Tool Chest Buying Guide
Tool chests are intended to hold a selection of equipment, but some provide more versatility and storage than others. From mobility to safety measures, here are some elements to think about before buying a tool cabinet.
Tool chests are big and may weigh more than 100 pounds; therefore, they might not be the best choice if you’re planning on carrying your equipment from one place to another. Nevertheless, if you are focusing on a stationary project, having a chest with wheels enables you to move the chest over on the workplace rather than carrying individual instruments back and forth from your workspace on the chest.
Most tool chests provide storage in the form of drawers. You will find two characteristics to think about with these drawers: number and size. Tool storage with a mix of both large and small drawers will enable you to keep equipment of all sizes. You will also need to assess the number of tools you’ve got to see the number of drawers you want in your tool cart.
Most tool chests are built of metal, though the steel’s thickness will differ from chest to chest. If you’ve got plenty of heavy tools to store, you will need a thicker, longer-lasting steel gauge of around fifteen. If you’ve got fewer tools, 18 to 19-gauge steel must be sufficient. Remember that the fuller the metal, the heavier the tool cabinet will be.
Standard tool chests have a couple of drawers for storage space. Nevertheless, you can also get yourself a versatile chest with a wooden worktop or even a detachable top half that functions as a toolbox. For instance, the Seville Classics and Husky chests in this detailed review are good examples of tool chests with worktops, and the Goplus 6-Drawer is an excellent example of a chest with a removable top.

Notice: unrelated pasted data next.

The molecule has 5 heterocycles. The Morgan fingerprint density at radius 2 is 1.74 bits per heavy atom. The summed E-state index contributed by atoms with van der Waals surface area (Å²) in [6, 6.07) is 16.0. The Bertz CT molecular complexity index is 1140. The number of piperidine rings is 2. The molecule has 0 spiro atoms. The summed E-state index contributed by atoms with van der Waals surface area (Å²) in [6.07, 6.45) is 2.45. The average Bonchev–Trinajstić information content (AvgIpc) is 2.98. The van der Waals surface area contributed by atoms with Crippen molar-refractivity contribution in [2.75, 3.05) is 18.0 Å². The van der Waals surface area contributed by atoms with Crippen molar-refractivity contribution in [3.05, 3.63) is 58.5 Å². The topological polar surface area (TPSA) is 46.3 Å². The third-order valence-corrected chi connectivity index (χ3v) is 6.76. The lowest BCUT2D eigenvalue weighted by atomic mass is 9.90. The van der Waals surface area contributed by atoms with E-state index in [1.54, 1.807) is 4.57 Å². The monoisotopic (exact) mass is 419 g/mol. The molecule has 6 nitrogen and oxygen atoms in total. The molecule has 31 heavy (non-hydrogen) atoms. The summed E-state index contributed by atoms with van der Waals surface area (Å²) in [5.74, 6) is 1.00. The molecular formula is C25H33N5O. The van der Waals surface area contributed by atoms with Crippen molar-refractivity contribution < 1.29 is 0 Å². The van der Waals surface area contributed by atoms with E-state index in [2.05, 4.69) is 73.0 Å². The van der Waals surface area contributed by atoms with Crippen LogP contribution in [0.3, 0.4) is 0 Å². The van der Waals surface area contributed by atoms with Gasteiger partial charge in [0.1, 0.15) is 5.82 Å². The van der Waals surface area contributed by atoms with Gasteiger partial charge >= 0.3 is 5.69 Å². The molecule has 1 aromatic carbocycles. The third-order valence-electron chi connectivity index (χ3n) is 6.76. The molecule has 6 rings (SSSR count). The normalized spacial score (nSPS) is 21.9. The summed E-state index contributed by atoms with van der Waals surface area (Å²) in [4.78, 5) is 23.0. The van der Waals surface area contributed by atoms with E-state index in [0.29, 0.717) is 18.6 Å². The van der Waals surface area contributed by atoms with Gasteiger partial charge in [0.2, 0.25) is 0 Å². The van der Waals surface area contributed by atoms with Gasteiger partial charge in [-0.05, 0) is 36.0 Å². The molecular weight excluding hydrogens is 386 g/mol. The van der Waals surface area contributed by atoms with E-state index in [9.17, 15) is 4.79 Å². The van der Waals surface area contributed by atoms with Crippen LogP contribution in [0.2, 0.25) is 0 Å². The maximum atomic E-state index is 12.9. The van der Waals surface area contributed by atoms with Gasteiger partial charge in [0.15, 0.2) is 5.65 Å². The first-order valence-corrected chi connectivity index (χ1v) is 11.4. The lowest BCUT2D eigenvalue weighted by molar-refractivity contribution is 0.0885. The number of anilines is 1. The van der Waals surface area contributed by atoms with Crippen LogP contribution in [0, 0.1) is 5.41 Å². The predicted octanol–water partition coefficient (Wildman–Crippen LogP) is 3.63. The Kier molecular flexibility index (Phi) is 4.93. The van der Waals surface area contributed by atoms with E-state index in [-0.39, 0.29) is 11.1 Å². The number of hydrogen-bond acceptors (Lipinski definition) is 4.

Most tool chests are going to have a lock and key to unlock and secure their drawers. This added level of protection can avoid theft of your equipment. If your lock stops functioning, read the owner’s handbook that will come with your tool storage to discover how you can change it.
There are two kinds of slides utilized to open and tool chest drawers: non-bearing and ball-bearing. Ball-bearing slides have ball or roller bearings, which allow for a smooth, simple, & quiet open. The drawback to these slides is they are costlier than non-bearing or friction slides. Non-bearing slides work with friction alone and are less effective compared to ball-bearing slides, but they reduce the general price of the chest.
Tool Chest Frequently Asked Questions
What’s the difference between a toolbox and a tool chest?
Tool chests are steel cabinets that hold all of your equipment. Often, they include wheels to permit movement. Toolboxes are small boxes made up of metal, composite, or plastic which are largely used to hold your equipment from one place to another. They usually open at the top and also have a handle or wheels for simple portability.
How can I guard my tools against hitting one another in the drawers?
Some tool chests, just like the one from Craftsman, have a lining in the drawers to keep your tools from moving. If your tool chest does not possess a lining, you can buy an individual roll and then cut it to fit each drawer. Another alternative is purchasing organizers that split the drawers into small compartments.
What’s the maximum loading capacity?
This refers to the mass of the tool chest & the maximum loading capacity. If your tool chest features a maximum weight of 2,000 pounds, and the tool chest itself weighs about 200 pounds, which leaves 1,800 pounds for storing equipment.